The San Francisco Chronicle - Opinion: Require drugmakers to report when they raise prices
By Ed Hernandez and Tom Steyer
Big Pharma is everywhere.
Ads for the latest and greatest “lifestyle” drugs clog our magazines and spill out of our TVs. Every ailment is now a disease with a name and a medication to match.
The truth is, we can’t avoid Big Pharma because it’s the only game in town. Thanks to government-authorized monopoly protections, we have no choice but to pay whatever price Big Pharma charges, no matter how high.
But despite Big Pharma’s high profile, it still operates in the shadows, and the industry likes it that way. Companies such as Eli Lilly and Novo Nordisk can jack up the prices of their signature drugs suddenly and with no justification.
Take insulin, the difference between life or death for millions of Americans suffering from diabetes. Over the past two decades, the price has skyrocketed. A single 10-milliliter vial — less than a month’s supply for most adults — is now around $250 compared with $21 in 1996.
Big Pharma wants us to believe that such costs reflect the expensive nature of research and development. But what the pharmaceutical companies spend on research, clinical trials and their 24/7 advertising campaigns is kept hush-hush. One study found that for every $1 drug companies spend on R&D, they spend $19 on advertising.
Time and again, state legislatures have tried to force Big Pharma to reveal the true costs of drugs, only to be blocked by its powerful lobby.
This is why the two of us are teaming up. We’re joining with a broad coalition of consumers, business, labor, local government and health care professionals for a single purpose: to make Big Pharma accountable to the people when it comes to escalating drug prices.
Senate Bill 17 simply requires drugmakers to provide written notification to the state and to insurers when they decide to raise prices or introduce a new and very expensive drug.
For the first time, drugmakers will have to explain to the public why their drugs cost so much.
Last year’s attempt to pass a similar law in California was derailed by industry opposition. The arguments trotted out by the drug companies are tired ones. They say patients end up paying far less than the listed price because drugmakers offer coupon programs and other discounts. But this hides the true cost of drugs, driving up insurance premiums.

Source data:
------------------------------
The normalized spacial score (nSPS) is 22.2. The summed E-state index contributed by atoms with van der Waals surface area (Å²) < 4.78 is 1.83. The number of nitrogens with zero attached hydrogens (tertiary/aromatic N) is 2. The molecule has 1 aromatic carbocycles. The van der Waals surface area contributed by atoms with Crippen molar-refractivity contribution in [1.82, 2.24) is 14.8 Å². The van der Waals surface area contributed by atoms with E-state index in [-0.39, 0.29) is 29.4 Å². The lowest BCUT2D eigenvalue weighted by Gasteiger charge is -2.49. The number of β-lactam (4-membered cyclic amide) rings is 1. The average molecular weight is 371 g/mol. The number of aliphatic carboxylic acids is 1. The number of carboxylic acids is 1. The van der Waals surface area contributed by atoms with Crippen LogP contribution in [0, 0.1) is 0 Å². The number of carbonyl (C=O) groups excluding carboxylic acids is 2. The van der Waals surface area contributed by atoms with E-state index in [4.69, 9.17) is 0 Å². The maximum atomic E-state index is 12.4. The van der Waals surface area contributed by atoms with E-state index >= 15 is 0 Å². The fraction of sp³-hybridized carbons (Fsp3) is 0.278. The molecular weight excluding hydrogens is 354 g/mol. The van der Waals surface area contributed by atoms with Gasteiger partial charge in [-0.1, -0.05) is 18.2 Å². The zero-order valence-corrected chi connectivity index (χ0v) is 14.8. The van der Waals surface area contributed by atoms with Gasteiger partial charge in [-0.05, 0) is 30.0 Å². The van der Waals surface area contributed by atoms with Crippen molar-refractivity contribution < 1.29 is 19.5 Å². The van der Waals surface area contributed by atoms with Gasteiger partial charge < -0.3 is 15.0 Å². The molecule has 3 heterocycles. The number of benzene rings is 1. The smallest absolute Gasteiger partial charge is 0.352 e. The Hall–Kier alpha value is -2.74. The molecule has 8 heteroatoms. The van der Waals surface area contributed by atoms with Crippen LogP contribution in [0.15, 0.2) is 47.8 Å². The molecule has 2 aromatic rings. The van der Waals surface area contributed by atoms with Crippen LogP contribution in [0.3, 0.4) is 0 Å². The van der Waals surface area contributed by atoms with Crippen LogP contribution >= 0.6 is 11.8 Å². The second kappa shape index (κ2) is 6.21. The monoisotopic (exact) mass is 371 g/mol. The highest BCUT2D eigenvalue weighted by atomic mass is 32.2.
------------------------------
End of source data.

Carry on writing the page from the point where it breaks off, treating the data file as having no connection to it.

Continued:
Consumer spending on prescription drugs increased by a staggering $65 billion from 2012 to 2015, according to the Kaiser Family Foundation. Yet instead of reining in these price hikes, Big Pharma prefers to test our outrage.
A federal lawsuit filed against Eli Lilly, Novo Nordisk and Sanofi alleges that the three makers of insulin have engaged in collusion. On multiple occasions, Novo Nordisk and Sanofi raised their price for insulin at the same time and rate.
Today, too many diabetics face an impossible choice: pay for life-saving medicine or pay their mortgage.
Pharmaceutical companies have a right to make a profit when they develop breakthrough medicine, but they have no right to abuse their market power to hurt the public.
We’ve all had enough. We ask the public to join us in holding Big Pharma accountable. It’s time to shine a light into the deep shadows of drug pricing. SB17 will do that.
Ed Hernandez, a Democrat, represents West Covina (Los Angeles County) in the state Senate. Tom Steyer of San Francisco is the founder and president of NextGen California.
Read the opinion editorial here: http://www.sfchronicle.com/opinion/openforum/article/Require-drugmakers-to-report-when-they-raise-11081982.php